[7] Harvard University Library Open Collections Program. “Tuberculosis in Europe and North America, 1800- 1922.” 2014. ocp.hul.harvard.edu/contagion/tuberculosis.html

[8] Treatment; Rest Therapy. Museum of Health Care.  “Fighting for Breath: Stopping the TB Epidemic.” Accessed December 2014.  http://museumofhealthcare.ca/explore/exhibits/breath/resources.html

[9] Ministry of Government and Consumer Services. “Medical Records at the Archives of Ontario: Tuberculosis Records. Last modified December 28th, 2011. http://www.archives.gov.on.ca/en/explore/online/health_records/tuberculosis.aspx

[10] Sanatoria. Museum of Health Care.  “Fighting for Breath: Stopping the TB Epidemic.” Accessed December 2014. http://museumofhealthcare.ca/explore/exhibits/breath/resources.html

[11] Canadian Lung Association. May 10th 2011. “The history of the Canadian Lung Association and how        Christmas Seals help fight lung disease.” https://www.youtube.com/watch?v=8LiwtRebUcs

[12] National Sanitarium Association. “A Short History of the National Sanitarium Association (NSA).” Accessed December 2014. http://www.nationalsanitarium.ca/history

[13] Seal Campaigns. Museum of Health Care.  “Fighting for Breath: Stopping the TB Epidemic.” Accessed December 2014. http://museumofhealthcare.ca/explore/exhibits/breath/resources.html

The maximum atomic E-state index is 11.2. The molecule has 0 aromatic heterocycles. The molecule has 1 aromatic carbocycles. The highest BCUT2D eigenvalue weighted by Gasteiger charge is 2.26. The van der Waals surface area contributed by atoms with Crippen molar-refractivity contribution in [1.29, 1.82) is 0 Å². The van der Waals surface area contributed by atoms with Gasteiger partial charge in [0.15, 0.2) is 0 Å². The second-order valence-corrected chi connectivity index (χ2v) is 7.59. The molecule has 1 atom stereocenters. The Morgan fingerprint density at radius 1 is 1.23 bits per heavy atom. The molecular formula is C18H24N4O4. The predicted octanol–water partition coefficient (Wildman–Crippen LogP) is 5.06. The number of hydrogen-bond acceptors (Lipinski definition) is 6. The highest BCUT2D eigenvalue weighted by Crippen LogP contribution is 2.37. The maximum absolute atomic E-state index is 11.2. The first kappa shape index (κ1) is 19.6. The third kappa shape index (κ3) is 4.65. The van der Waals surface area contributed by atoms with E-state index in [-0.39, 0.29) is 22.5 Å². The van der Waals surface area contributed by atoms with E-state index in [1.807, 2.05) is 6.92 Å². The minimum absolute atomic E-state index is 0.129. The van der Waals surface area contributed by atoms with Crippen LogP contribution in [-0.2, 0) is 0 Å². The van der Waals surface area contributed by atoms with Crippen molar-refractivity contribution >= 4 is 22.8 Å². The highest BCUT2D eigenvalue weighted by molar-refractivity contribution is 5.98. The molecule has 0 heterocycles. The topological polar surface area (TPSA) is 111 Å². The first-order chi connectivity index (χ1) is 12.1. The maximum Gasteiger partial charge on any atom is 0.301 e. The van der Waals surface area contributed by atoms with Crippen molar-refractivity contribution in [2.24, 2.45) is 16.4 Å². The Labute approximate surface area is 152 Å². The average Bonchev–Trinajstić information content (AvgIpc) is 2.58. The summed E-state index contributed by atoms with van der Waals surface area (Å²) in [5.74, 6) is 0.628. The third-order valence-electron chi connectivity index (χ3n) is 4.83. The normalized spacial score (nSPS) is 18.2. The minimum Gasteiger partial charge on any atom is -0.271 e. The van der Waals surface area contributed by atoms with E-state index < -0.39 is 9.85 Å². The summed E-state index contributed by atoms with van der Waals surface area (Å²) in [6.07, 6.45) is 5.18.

[14]The Ontario Lung Association. “Historical Timeline.” 2011. http://www.on.lung.ca/page.aspx?pid=488

 

[15] The Ontario Lung Association. “Historical Timeline.” 2011. http://www.on.lung.ca/page.aspx?pid=488

[16] Canadian Lung Association. May 10th 2011. “The history of the Canadian Lung Association and how        Christmas Seals help fight lung disease.” https://www.youtube.com/watch?v=8LiwtRebUcs

[17] The Ontario Lung Association. “The Story of Christmas Seals.” 2011. http://www.on.lung.ca/page.aspx?pid=490

[18] The Ontario Lung Association. “Our History.” 2011. http://www.on.lung.ca/page.aspx?pid=374

[19] This letter is a part of the Museum of Health Care`s Christmas Seal collection. #1976.37.1

[20] The Ontario Lung Association. “Historical Timeline.” 2011. http://www.on.lung.ca/page.aspx?pid=488

[21] William J Kozersky Stamp Co. “Canada 66×1, 1967 Canada Christmas TB Seals, English Text, Sheet/100, MNH.” Accessed December 2014. http://www.kozersky.com/store.php/kozersky/pd331874/ canada_66x1_1967_canada_ christmas_tb_seals_english_text_sheet100_mnh#.VI4dEXvtR2B

[22] The Ontario Lung Association. “Historical Timeline.” 2011. http://www.on.lung.ca/page.aspx?pid=488

[23] The Lung Association. “During Lung Month, Give the Gift of Breathing Easier: Support Christmas Seals and Stamp Out Lung Disease.” November 13th 2014. http://www.lung.ca/news/latest-news/during-lung-month-give-gift-breathing-easier-support-christmas-seals-and-stamp-out